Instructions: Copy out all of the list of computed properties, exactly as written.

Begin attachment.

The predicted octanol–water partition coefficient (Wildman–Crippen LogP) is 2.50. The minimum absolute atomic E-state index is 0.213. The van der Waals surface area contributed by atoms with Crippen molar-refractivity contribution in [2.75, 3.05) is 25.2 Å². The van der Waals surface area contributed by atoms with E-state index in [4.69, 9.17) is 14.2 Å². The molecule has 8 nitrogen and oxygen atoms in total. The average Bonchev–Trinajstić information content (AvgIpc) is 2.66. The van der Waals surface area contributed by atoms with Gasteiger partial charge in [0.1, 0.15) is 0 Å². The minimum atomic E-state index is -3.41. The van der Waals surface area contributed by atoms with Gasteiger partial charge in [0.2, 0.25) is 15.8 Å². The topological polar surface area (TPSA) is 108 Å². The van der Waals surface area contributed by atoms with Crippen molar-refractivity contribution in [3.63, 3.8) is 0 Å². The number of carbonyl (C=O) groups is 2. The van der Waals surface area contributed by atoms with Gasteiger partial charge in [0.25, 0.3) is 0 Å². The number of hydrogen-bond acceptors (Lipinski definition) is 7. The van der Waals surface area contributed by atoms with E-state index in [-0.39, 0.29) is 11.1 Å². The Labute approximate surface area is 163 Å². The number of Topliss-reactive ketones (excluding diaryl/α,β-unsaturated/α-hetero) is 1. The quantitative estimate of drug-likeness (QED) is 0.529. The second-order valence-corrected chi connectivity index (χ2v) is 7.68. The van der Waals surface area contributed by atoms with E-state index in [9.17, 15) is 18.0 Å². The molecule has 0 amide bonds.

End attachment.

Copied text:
The predicted octanol–water partition coefficient (Wildman–Crippen LogP) is 2.50. The minimum absolute atomic E-state index is 0.213. The van der Waals surface area contributed by atoms with Crippen molar-refractivity contribution in [2.75, 3.05) is 25.2 Å². The van der Waals surface area contributed by atoms with E-state index in [4.69, 9.17) is 14.2 Å². The molecule has 8 nitrogen and oxygen atoms in total. The average Bonchev–Trinajstić information content (AvgIpc) is 2.66. The van der Waals surface area contributed by atoms with Gasteiger partial charge in [0.1, 0.15) is 0 Å². The minimum atomic E-state index is -3.41. The van der Waals surface area contributed by atoms with Gasteiger partial charge in [0.2, 0.25) is 15.8 Å². The topological polar surface area (TPSA) is 108 Å². The van der Waals surface area contributed by atoms with Crippen molar-refractivity contribution in [3.63, 3.8) is 0 Å². The number of carbonyl (C=O) groups is 2. The van der Waals surface area contributed by atoms with Gasteiger partial charge in [0.25, 0.3) is 0 Å². The number of hydrogen-bond acceptors (Lipinski definition) is 7. The van der Waals surface area contributed by atoms with E-state index in [-0.39, 0.29) is 11.1 Å². The Labute approximate surface area is 163 Å². The number of Topliss-reactive ketones (excluding diaryl/α,β-unsaturated/α-hetero) is 1. The quantitative estimate of drug-likeness (QED) is 0.529. The second-order valence-corrected chi connectivity index (χ2v) is 7.68. The van der Waals surface area contributed by atoms with E-state index in [9.17, 15) is 18.0 Å². The molecule has 0 amide bonds.